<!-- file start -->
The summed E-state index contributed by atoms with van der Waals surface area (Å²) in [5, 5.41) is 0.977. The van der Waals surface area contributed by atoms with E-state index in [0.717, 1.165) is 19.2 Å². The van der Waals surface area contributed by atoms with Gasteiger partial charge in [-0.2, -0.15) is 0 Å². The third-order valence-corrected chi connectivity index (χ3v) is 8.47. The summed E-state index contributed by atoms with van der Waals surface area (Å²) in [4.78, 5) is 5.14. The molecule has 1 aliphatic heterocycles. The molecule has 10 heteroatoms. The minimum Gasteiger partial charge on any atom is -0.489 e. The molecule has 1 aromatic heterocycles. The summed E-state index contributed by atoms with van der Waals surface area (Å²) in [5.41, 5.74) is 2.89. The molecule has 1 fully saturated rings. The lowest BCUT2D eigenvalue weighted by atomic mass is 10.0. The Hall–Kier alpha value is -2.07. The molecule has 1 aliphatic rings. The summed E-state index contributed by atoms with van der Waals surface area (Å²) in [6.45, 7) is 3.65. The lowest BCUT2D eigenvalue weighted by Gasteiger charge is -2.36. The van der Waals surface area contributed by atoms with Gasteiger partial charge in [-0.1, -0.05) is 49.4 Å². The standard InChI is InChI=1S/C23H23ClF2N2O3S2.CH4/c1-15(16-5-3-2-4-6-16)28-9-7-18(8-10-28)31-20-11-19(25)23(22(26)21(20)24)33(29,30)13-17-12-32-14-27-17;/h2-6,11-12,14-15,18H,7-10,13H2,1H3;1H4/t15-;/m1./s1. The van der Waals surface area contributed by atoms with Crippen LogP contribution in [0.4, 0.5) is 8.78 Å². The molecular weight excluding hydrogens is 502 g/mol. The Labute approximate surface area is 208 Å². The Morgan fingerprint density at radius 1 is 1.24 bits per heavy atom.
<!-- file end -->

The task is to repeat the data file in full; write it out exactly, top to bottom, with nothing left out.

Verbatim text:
The summed E-state index contributed by atoms with van der Waals surface area (Å²) in [5, 5.41) is 0.977. The van der Waals surface area contributed by atoms with E-state index in [0.717, 1.165) is 19.2 Å². The van der Waals surface area contributed by atoms with Gasteiger partial charge in [-0.2, -0.15) is 0 Å². The third-order valence-corrected chi connectivity index (χ3v) is 8.47. The summed E-state index contributed by atoms with van der Waals surface area (Å²) in [4.78, 5) is 5.14. The molecule has 1 aliphatic heterocycles. The molecule has 10 heteroatoms. The minimum Gasteiger partial charge on any atom is -0.489 e. The molecule has 1 aromatic heterocycles. The summed E-state index contributed by atoms with van der Waals surface area (Å²) in [5.41, 5.74) is 2.89. The molecule has 1 fully saturated rings. The lowest BCUT2D eigenvalue weighted by atomic mass is 10.0. The Hall–Kier alpha value is -2.07. The molecule has 1 aliphatic rings. The summed E-state index contributed by atoms with van der Waals surface area (Å²) in [6.45, 7) is 3.65. The lowest BCUT2D eigenvalue weighted by Gasteiger charge is -2.36. The van der Waals surface area contributed by atoms with Gasteiger partial charge in [-0.1, -0.05) is 49.4 Å². The standard InChI is InChI=1S/C23H23ClF2N2O3S2.CH4/c1-15(16-5-3-2-4-6-16)28-9-7-18(8-10-28)31-20-11-19(25)23(22(26)21(20)24)33(29,30)13-17-12-32-14-27-17;/h2-6,11-12,14-15,18H,7-10,13H2,1H3;1H4/t15-;/m1./s1. The van der Waals surface area contributed by atoms with Crippen LogP contribution in [0.4, 0.5) is 8.78 Å². The molecular weight excluding hydrogens is 502 g/mol. The Labute approximate surface area is 208 Å². The Morgan fingerprint density at radius 1 is 1.24 bits per heavy atom.